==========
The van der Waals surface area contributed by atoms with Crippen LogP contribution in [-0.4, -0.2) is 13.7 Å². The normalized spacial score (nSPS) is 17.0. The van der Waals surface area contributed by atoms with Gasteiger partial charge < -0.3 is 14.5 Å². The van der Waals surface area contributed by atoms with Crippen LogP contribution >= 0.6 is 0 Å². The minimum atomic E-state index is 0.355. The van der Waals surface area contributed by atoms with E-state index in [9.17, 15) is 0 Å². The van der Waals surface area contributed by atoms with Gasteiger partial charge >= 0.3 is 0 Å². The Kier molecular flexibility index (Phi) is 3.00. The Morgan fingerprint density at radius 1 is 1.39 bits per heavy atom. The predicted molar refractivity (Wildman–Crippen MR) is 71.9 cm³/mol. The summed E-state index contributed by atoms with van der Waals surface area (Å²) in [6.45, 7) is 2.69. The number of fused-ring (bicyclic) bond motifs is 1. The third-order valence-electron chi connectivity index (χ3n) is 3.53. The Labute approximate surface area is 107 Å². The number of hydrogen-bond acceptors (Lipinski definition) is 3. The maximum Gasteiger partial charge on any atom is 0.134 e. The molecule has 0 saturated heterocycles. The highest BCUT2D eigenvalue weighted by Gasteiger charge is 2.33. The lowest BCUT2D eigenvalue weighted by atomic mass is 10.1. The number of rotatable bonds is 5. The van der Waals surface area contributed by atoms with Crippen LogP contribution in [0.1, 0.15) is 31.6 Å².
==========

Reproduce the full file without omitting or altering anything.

The van der Waals surface area contributed by atoms with Crippen LogP contribution in [-0.4, -0.2) is 13.7 Å². The normalized spacial score (nSPS) is 17.0. The van der Waals surface area contributed by atoms with Gasteiger partial charge < -0.3 is 14.5 Å². The van der Waals surface area contributed by atoms with Crippen LogP contribution >= 0.6 is 0 Å². The minimum atomic E-state index is 0.355. The van der Waals surface area contributed by atoms with E-state index in [9.17, 15) is 0 Å². The van der Waals surface area contributed by atoms with Gasteiger partial charge >= 0.3 is 0 Å². The Kier molecular flexibility index (Phi) is 3.00. The Morgan fingerprint density at radius 1 is 1.39 bits per heavy atom. The predicted molar refractivity (Wildman–Crippen MR) is 71.9 cm³/mol. The summed E-state index contributed by atoms with van der Waals surface area (Å²) in [6.45, 7) is 2.69. The number of fused-ring (bicyclic) bond motifs is 1. The third-order valence-electron chi connectivity index (χ3n) is 3.53. The Labute approximate surface area is 107 Å². The number of hydrogen-bond acceptors (Lipinski definition) is 3. The maximum Gasteiger partial charge on any atom is 0.134 e. The molecule has 0 saturated heterocycles. The highest BCUT2D eigenvalue weighted by Gasteiger charge is 2.33. The lowest BCUT2D eigenvalue weighted by atomic mass is 10.1. The number of rotatable bonds is 5. The van der Waals surface area contributed by atoms with Crippen LogP contribution in [0.1, 0.15) is 31.6 Å².